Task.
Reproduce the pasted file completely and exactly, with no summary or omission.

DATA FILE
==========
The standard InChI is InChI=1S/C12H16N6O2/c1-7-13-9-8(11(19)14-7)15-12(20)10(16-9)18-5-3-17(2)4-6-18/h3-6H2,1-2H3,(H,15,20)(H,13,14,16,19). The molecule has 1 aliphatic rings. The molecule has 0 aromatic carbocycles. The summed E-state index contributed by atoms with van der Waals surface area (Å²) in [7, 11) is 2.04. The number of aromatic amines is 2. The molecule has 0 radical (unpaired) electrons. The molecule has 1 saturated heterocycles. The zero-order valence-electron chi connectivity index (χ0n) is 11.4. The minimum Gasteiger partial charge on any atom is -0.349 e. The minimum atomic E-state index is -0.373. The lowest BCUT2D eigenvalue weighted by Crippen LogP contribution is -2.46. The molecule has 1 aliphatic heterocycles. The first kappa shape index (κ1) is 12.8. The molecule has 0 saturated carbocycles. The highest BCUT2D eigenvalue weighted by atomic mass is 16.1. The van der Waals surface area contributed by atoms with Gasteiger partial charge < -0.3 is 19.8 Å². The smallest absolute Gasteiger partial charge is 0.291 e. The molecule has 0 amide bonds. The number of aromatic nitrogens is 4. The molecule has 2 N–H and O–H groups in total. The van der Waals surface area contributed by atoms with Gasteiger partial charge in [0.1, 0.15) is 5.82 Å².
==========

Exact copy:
The standard InChI is InChI=1S/C12H16N6O2/c1-7-13-9-8(11(19)14-7)15-12(20)10(16-9)18-5-3-17(2)4-6-18/h3-6H2,1-2H3,(H,15,20)(H,13,14,16,19). The molecule has 1 aliphatic rings. The molecule has 0 aromatic carbocycles. The summed E-state index contributed by atoms with van der Waals surface area (Å²) in [7, 11) is 2.04. The number of aromatic amines is 2. The molecule has 0 radical (unpaired) electrons. The molecule has 1 saturated heterocycles. The zero-order valence-electron chi connectivity index (χ0n) is 11.4. The minimum Gasteiger partial charge on any atom is -0.349 e. The minimum atomic E-state index is -0.373. The lowest BCUT2D eigenvalue weighted by Crippen LogP contribution is -2.46. The molecule has 1 aliphatic heterocycles. The first kappa shape index (κ1) is 12.8. The molecule has 0 saturated carbocycles. The highest BCUT2D eigenvalue weighted by atomic mass is 16.1. The van der Waals surface area contributed by atoms with Gasteiger partial charge < -0.3 is 19.8 Å². The smallest absolute Gasteiger partial charge is 0.291 e. The molecule has 0 amide bonds. The number of aromatic nitrogens is 4. The molecule has 2 N–H and O–H groups in total. The van der Waals surface area contributed by atoms with Gasteiger partial charge in [0.1, 0.15) is 5.82 Å².